15 November 2009

Eastern Woodland Indian Patterns

Patterns

This weekend I added a few more impressions to Vast Unpeopled Lands. The photo you see above represents 18 distinct impressions (that is, I've printed 18 times so far from the 5 blocks I've carved).

PatternsDetail
Detail

Unfortunately I couldn't find any design sources for native Massachusetts tribal patterns, but I did locate these designs, based on surviving patterns from the neighboring Iroquois and Mohawk nations (originally from upstate New York).

The native Americans of New England had very different beliefs and ways of interacting with the environment than the English who arrived in the 17th century. The Americans subsisted off the land in a migratory fashion, both hunting and fishing and planting crops seasonally. Through the use of small controlled forest burnings, movement between different areas of food sources through the year, low population densities, and the use of multicrop agriculture, the impact of the native population on local ecosystems was fairly small and consistent.

The Europeans, however, relied on livestock which had a huge impact on the local ecosystems. Europeans cleared vast amounts of land, relied on settled rather than migratory agriculture, introduced fences and notions of individual ownership, and viewed the products of the land as commodities to be claimed.

These differences in understanding about ownership and use of land led many of the newly arrived Europeans to believe that the land they saw stretching out before them was uninhabited, virgin, and there for the taking. In many ways they were literally unable to see the marks of the cultures that already lived there.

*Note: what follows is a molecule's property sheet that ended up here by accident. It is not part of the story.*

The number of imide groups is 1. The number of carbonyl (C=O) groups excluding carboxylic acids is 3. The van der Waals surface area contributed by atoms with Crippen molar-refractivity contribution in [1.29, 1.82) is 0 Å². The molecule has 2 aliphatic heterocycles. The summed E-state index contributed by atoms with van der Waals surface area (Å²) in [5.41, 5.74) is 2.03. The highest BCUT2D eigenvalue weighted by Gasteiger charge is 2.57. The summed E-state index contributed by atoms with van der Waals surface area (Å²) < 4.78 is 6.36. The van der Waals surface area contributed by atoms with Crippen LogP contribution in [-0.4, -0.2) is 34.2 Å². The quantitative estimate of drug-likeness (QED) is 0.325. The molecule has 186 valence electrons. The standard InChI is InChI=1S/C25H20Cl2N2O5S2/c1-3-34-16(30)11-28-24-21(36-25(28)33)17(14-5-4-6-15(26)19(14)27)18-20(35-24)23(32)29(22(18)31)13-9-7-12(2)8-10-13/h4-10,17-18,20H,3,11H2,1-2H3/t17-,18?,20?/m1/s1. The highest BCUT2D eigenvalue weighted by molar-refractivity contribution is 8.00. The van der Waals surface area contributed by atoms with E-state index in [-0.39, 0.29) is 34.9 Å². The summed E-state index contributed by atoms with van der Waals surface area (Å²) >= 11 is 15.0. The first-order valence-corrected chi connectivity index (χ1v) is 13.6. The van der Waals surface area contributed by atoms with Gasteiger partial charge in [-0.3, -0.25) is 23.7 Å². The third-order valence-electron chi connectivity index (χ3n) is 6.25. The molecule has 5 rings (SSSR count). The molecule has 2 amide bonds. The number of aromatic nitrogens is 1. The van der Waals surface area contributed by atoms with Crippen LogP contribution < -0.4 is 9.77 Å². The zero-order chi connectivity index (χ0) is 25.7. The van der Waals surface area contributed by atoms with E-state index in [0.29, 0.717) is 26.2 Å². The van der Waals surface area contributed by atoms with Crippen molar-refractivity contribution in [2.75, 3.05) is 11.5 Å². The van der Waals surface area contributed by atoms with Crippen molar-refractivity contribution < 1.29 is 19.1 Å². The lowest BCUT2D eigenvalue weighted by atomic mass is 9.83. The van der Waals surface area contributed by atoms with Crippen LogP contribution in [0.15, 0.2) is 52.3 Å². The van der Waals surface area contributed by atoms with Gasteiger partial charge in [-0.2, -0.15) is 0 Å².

9 comments:

starkeyart said...

Annie! I love what you've done with the patterns! I've been patiently waiting to see how they would be incorporated. They are so subtle yet they really make those hills pop visually. Great idea.

Zach VanDeHey said...

The patterns make the hills really come alive, I like it.

Magic Cochin said...

Beautiful! I absolutely love how you've incorporated the patterns onto the land - it takes the print into a new dimension.

Isn't it interesting how the land bears the fingerprints of its past inhabitants - if only we learn to look.

Celia

d. moll, l.ac. said...

Brilliant!

Debra said...

Bravo.

This is like a serial story in a magazine of 75 years ago. Bits emerge, the plot unfolds, I wait impatiently for the next layer(s) of meaning . . .

Annie B said...

Thanks so much everyone for following along. Debra, "like a serial story in a magazine" is such a nice compliment coming from a writer!

Andrew Stone said...

Dear Annie;
Wow. I like where this is going. The scale and the colors, the layering of texture, pattern, symbols and decoration. I like, too the constellations. Looks like its almost done? Are you still having stretching or registration issues?

Annie B said...

Thanks, Andrew. It is almost done. I'm not having as much trouble now with the registration -- I think it's a combination of finally getting the feel for working at this size plus the fact that I left some overlap between shapes in the carving so the registration wouldn't need to be so tight.

cat said...

Beautiful print! It amazes me the number of plates you use in a print.